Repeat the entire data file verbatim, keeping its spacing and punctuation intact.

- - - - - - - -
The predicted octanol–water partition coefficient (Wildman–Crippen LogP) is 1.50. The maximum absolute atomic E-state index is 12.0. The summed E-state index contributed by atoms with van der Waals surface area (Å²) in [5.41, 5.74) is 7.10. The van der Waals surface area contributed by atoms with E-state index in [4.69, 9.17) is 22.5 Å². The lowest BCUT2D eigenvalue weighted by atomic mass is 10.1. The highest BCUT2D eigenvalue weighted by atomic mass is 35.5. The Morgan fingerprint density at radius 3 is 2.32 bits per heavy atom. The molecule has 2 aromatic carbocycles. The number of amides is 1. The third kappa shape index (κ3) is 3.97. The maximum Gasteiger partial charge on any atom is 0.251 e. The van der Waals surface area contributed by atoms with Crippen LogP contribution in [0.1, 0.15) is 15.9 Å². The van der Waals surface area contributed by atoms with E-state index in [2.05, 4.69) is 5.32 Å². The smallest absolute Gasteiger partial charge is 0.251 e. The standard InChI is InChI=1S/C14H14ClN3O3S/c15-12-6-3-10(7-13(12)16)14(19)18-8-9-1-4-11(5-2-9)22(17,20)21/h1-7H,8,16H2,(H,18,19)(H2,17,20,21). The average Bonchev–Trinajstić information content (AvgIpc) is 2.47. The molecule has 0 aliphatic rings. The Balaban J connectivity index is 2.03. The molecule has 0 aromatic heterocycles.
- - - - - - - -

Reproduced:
The predicted octanol–water partition coefficient (Wildman–Crippen LogP) is 1.50. The maximum absolute atomic E-state index is 12.0. The summed E-state index contributed by atoms with van der Waals surface area (Å²) in [5.41, 5.74) is 7.10. The van der Waals surface area contributed by atoms with E-state index in [4.69, 9.17) is 22.5 Å². The lowest BCUT2D eigenvalue weighted by atomic mass is 10.1. The highest BCUT2D eigenvalue weighted by atomic mass is 35.5. The Morgan fingerprint density at radius 3 is 2.32 bits per heavy atom. The molecule has 2 aromatic carbocycles. The number of amides is 1. The third kappa shape index (κ3) is 3.97. The maximum Gasteiger partial charge on any atom is 0.251 e. The van der Waals surface area contributed by atoms with Crippen LogP contribution in [0.1, 0.15) is 15.9 Å². The van der Waals surface area contributed by atoms with E-state index in [2.05, 4.69) is 5.32 Å². The smallest absolute Gasteiger partial charge is 0.251 e. The standard InChI is InChI=1S/C14H14ClN3O3S/c15-12-6-3-10(7-13(12)16)14(19)18-8-9-1-4-11(5-2-9)22(17,20)21/h1-7H,8,16H2,(H,18,19)(H2,17,20,21). The average Bonchev–Trinajstić information content (AvgIpc) is 2.47. The molecule has 0 aliphatic rings. The Balaban J connectivity index is 2.03. The molecule has 0 aromatic heterocycles.